Bureaucratic Caring Theory Essay examples

2046 Words Jul 4th, 2009 9 Pages
Ray’s Theory of Bureaucratic Caring illustrates the importance of spiritual and ethical caring in relation to organizational cultures. Watson’ theory of Human Caring illustrates the fact that caring is central to the discipline of nursing. The paper will elaborate on Watson’s theory, Ray’s theory and then compare both theories.
The theory of human caring was developed in 1975 and 1979 by Jean Watson. Watson is also the founder of the Center for Human Caring. The theory is used to guide new models of caring and healing practices in diverse setting and in several countries. (Parker, 2006)
If we are to consider caring as the core of nursing, nurses will have to make a conscious effort to preserve human caring within their clinical,
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The term “transpersonal” means to go beyond one’s own ego and the here and now, as it allows one to reach deeper spiritual connections in promoting the patient’s comfort and healing. Finally, the goal of a transpersonal caring relationship corresponds to protecting, enhancing, and preserving the person’s dignity, humanity, wholeness, and inner harmony.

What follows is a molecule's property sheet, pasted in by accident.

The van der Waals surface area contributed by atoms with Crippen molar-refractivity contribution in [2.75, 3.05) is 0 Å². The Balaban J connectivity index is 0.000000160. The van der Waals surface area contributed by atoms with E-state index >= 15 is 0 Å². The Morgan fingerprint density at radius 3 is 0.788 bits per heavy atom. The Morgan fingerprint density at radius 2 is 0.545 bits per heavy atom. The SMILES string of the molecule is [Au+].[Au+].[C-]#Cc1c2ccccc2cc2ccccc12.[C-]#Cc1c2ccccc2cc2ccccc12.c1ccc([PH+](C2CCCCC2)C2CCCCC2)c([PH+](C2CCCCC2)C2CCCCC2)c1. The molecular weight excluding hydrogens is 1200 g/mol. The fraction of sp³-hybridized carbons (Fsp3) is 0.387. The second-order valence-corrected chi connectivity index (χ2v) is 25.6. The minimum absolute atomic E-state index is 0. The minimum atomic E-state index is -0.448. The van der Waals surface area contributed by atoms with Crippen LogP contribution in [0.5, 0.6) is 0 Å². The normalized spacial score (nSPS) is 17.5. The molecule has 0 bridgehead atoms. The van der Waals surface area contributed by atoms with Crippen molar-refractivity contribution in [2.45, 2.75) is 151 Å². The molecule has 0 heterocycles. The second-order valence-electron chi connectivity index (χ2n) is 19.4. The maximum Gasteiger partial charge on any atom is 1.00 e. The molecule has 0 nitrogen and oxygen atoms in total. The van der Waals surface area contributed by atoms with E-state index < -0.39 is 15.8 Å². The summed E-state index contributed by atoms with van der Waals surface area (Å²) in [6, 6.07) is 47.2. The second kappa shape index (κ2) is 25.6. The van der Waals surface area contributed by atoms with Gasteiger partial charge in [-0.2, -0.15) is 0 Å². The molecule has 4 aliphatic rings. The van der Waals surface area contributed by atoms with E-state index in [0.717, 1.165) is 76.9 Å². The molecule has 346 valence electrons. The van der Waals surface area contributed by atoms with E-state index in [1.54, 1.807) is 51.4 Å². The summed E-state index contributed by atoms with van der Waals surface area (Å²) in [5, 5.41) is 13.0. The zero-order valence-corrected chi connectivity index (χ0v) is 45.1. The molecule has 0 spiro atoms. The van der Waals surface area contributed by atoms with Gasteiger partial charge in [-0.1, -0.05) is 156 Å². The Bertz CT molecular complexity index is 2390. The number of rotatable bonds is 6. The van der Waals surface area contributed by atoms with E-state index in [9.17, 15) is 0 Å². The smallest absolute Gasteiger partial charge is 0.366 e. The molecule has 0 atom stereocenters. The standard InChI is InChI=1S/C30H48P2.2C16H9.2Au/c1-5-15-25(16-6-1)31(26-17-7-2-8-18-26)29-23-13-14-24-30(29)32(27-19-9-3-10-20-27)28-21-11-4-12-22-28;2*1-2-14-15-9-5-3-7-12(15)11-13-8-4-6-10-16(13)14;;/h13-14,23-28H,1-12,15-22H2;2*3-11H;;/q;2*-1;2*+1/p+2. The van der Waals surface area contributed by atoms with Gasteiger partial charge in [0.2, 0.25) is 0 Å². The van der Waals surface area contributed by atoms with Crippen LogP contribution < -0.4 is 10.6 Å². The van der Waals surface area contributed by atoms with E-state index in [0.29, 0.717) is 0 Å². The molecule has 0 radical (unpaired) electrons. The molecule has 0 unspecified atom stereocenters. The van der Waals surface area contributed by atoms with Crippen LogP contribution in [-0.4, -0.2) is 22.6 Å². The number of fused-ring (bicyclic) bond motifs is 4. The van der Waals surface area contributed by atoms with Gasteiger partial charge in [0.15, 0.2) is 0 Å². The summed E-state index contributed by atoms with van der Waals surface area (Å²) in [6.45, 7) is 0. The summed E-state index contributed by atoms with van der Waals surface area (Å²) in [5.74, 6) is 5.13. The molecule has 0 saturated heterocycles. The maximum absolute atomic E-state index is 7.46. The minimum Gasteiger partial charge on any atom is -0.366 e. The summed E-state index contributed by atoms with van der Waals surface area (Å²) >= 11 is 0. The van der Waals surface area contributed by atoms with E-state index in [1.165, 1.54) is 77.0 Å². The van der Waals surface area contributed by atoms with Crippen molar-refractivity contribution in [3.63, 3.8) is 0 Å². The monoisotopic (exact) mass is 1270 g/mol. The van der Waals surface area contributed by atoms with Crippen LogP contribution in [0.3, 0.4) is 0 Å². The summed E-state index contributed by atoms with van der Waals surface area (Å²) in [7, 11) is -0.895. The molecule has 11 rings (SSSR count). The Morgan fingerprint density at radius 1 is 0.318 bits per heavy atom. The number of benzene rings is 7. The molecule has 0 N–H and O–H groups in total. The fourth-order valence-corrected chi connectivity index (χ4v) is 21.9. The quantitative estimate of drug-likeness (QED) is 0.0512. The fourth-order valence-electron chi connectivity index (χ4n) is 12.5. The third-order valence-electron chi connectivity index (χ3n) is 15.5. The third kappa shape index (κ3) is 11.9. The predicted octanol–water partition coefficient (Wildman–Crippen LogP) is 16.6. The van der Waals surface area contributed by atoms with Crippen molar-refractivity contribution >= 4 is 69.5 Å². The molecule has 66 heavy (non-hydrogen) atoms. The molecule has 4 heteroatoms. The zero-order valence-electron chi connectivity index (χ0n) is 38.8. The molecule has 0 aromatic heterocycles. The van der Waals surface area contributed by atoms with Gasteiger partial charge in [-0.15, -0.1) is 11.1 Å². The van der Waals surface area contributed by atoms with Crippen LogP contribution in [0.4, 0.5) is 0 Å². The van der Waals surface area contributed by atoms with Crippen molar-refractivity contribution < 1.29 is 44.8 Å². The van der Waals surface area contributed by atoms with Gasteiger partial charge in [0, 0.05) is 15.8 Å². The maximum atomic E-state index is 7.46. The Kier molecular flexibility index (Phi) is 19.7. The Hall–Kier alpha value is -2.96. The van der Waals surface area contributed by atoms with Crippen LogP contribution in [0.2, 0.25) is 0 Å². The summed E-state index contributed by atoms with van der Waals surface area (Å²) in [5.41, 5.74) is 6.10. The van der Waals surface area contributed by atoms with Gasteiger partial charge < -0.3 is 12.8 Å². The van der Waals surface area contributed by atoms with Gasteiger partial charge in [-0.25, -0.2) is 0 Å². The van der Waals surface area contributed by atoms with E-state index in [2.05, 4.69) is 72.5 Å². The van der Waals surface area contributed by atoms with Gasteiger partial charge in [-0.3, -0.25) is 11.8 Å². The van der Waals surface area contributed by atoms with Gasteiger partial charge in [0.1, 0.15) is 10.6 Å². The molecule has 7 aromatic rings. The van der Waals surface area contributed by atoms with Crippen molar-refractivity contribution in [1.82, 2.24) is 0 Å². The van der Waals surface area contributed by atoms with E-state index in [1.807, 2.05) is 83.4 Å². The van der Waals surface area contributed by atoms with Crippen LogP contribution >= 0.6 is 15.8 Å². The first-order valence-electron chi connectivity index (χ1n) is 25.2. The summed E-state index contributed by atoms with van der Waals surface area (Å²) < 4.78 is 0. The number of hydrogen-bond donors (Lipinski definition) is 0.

According to Watson, a caring occasion is the moment (focal point in space and time) when the nurse and another person come together in such a way that an occasion for

human caring is created. Both persons, with their unique phenomenal fields, have the possibility to come together in a human-to-human transaction. For Watson, a phenomenal field corresponds to the person’s frame of reference or the totality of human experience consisting of feelings, bodily sensations, thoughts, spiritual beliefs, goals, expectations, environmental considerations, and meanings of one’s perceptions—all of which are based upon one’s past life history, one’s present moment, and one’s imagined future.
Not simply a goal for the cared-for, Watson (1999) insists that the nurse, i.e., the caregiver, also needs to be aware of her own consciousness and authentic presence of being in a caring moment with her patient. Moreover, both the one cared-for and the one caring can be influenced by the caring moment through the choices and actions decided within the relationship, thereby, influencing and becoming part of

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